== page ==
Dubai Heart-safe City
August 2017 - May 2018
Globally, the survival rate for sudden out-of-hospital cardiac arrests is 5-10%. The ‘Dubai Heart-safe City’ program was envisioned to make Dubai the world's heart-safest city by reducing the response rate to a sudden cardiac arrests. The intended goal of bringing the survival rate outside of the hospital from the current 5 to 65% would place Dubai amongst the top 3 safest cities in the world.
I was the sole designer working with the art director and business leads on the concept development, conducting co-creation workshops with stakeholders, story-boarding the key scenarios for consensus, designing the UX and UI of the primary user flows and working with the engineering team to deliver the the first prototype that was presented to the authorities of Dubai City.
Role: Design sprints, Product conceptualization, UX/UI, narrative scripting
Team: 2 business development leads, 2 designers, 10+ engineers.
How it works
The city of Dubai setup a 3-digit emergency service number to report cardiac arrests which was followed by a sustained citizen awareness campaign. The city also trained 10,000 citizen volunteers and police personnel to perform CPR and installed over 10,000 AEDs evenly distributed across the city and high foot-fall areas.
When a cardiac arrest is detected on the street, people can report the incident using the toll-free number or special SOS button on all Dubai city apps. The backend system alerts volunteers/police personnel who are close to the incident location and directs the first person who responds to the location of the incident and the second person to the nearest AED.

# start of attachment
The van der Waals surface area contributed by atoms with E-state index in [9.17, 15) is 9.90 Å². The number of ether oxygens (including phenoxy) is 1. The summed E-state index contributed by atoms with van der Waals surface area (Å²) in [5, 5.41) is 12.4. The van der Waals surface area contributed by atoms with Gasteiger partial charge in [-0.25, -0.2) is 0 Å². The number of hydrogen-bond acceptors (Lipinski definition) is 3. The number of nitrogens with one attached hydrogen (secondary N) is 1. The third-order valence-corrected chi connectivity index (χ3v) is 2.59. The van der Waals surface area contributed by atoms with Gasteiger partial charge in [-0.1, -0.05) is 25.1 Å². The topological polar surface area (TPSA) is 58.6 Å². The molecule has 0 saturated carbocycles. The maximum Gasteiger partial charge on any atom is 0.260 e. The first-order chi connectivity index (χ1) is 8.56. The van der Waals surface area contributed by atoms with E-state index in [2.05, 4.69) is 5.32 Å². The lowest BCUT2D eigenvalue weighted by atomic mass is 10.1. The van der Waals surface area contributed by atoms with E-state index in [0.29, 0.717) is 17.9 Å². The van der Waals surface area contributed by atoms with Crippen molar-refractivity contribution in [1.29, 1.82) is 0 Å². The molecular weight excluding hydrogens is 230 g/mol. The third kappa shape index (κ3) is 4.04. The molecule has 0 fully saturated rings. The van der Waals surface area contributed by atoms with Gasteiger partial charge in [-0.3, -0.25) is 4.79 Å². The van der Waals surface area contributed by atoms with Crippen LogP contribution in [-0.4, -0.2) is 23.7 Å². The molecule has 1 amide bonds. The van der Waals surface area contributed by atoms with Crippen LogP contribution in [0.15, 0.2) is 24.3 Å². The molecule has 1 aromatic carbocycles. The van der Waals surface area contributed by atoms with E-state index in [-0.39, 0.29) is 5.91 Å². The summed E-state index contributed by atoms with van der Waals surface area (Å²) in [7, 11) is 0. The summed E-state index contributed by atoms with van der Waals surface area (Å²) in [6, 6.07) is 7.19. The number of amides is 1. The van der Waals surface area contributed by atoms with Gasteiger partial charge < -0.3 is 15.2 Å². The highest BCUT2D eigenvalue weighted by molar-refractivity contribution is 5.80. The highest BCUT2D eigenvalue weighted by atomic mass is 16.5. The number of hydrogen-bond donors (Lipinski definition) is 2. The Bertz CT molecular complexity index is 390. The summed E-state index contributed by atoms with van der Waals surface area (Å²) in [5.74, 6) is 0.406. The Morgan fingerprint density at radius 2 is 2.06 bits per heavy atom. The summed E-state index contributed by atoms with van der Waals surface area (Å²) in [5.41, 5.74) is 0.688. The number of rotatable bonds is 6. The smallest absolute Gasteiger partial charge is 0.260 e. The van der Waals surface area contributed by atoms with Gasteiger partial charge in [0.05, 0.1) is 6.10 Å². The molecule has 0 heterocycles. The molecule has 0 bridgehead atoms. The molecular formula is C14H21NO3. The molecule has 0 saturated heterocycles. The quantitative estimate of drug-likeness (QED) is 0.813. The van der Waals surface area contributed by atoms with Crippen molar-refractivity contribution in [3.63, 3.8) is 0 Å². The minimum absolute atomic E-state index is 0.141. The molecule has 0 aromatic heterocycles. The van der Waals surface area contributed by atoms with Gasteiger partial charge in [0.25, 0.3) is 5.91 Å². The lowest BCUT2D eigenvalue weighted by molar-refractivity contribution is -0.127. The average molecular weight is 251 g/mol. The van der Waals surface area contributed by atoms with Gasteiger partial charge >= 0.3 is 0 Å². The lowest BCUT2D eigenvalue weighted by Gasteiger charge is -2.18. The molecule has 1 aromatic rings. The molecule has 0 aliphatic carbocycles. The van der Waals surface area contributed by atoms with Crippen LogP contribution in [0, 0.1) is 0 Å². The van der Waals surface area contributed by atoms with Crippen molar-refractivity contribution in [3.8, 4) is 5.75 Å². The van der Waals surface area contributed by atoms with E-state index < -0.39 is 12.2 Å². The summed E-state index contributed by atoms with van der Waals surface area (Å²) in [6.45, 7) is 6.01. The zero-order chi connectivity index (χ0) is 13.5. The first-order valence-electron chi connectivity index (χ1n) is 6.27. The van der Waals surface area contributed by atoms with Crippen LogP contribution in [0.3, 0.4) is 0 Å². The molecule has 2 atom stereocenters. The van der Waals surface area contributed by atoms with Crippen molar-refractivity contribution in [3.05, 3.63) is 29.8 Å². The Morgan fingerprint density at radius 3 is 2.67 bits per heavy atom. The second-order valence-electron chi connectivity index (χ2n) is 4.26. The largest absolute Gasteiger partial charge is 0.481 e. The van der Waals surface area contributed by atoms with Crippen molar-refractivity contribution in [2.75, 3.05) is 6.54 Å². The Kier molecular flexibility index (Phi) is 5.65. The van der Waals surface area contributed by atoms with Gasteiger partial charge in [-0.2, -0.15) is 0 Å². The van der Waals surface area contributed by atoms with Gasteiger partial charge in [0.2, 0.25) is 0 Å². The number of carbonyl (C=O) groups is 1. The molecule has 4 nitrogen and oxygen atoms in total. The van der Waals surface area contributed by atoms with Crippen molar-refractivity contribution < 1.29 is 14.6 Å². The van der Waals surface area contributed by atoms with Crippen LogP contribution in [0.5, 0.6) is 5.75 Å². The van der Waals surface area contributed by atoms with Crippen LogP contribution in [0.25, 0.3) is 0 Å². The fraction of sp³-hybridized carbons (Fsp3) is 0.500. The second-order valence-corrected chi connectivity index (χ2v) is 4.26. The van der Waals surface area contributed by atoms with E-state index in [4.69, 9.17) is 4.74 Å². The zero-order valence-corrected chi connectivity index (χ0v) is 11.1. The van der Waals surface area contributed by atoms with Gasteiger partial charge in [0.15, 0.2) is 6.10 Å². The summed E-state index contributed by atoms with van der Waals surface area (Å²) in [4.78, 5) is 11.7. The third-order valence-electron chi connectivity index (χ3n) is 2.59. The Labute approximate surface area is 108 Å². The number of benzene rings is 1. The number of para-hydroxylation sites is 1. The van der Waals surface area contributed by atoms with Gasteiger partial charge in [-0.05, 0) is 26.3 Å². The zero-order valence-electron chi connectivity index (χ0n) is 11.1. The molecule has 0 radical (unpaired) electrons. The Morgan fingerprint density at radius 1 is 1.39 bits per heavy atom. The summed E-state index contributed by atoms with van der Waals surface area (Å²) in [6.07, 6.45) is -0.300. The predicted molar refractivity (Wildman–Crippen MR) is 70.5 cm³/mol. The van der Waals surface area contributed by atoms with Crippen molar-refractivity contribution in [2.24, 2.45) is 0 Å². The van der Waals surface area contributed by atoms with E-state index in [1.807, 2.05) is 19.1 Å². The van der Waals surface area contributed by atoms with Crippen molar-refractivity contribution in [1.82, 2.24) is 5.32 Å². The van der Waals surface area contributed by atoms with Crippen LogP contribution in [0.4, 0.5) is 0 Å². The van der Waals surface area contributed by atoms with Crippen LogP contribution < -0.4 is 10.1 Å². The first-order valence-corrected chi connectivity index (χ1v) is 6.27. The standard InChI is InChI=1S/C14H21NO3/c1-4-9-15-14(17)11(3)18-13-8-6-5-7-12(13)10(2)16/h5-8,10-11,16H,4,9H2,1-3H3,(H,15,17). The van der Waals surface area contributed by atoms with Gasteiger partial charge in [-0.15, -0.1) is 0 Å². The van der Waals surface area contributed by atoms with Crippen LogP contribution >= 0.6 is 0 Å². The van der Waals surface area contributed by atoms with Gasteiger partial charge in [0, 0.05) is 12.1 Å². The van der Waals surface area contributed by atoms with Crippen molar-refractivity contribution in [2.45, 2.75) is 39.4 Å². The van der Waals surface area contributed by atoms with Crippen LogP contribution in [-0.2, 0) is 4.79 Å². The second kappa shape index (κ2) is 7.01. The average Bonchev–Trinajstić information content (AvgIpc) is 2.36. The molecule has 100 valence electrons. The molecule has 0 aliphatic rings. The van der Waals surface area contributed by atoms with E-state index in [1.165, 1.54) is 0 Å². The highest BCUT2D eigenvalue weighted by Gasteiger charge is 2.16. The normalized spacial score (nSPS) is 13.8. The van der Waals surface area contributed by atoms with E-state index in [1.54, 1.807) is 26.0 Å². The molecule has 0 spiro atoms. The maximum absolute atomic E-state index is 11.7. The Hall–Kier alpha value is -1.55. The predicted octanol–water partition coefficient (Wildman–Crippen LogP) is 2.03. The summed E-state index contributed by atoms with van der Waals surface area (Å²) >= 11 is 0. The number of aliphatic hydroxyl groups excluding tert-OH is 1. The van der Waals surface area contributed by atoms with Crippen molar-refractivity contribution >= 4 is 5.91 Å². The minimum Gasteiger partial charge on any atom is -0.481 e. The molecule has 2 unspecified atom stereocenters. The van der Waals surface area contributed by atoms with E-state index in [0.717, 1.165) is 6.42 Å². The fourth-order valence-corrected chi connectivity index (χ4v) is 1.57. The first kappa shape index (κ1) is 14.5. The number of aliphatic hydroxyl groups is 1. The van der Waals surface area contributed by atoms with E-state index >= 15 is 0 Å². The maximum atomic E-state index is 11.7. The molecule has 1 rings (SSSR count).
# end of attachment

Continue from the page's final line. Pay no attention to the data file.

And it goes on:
The trained first responder stabilizes the patient while the second responder reaches the spot with the AED. The system also alerts the nearest ambulance to reach the spot and the closest hospital to prepare for the patient’s arrival. This ensures that the patient gets the timely attention within the golden hour of the the incident which dramatically increases their chances of survival.
The biggest challenge of the project was to manage the diverse set of external and internal stake-holders and making sure that suggestions and changes were captured in the final design. To ensure that success of the project, I was involved in aspects officially outside my scope as a designer. My chief contributions to the project were as follows:
Mapping the Customer journey:
I was responsible for bringing together the internal stakeholders spread across three continents and the Dubai City Authorities. Through a series of design sprints, remote brainstorming sessions, and user interviews, we created the primary user journey that would act as the primary document which would be then shared with different civic organizations (Dubai Police, Health Services, Municipal and Tourism Board) to act as a template for defining the roles and responsibilities of different teams.
Defining ‘hero’ User flows:
I worked with the internal stakeholder team to define the user flows of the first working prototype that would help Philips land the deal.
Designing mobile and web touch-points:
I worked with the internal engineering team and designed the web and desktop touch-points that was later demonstrated to the Authorities of the City of Dubai and other cities in the Middle-East.
Product pitch and storytelling:
While working on the UI, I collaborated with the Marketing and Sales teams to define a script that they would use for presenting the project to prospective stake-holders. The script and my designs were used for pitching to various cities in the middle-easy at Arab Health 2018 and an MOU was signed between the authorities of Dubai and Philips.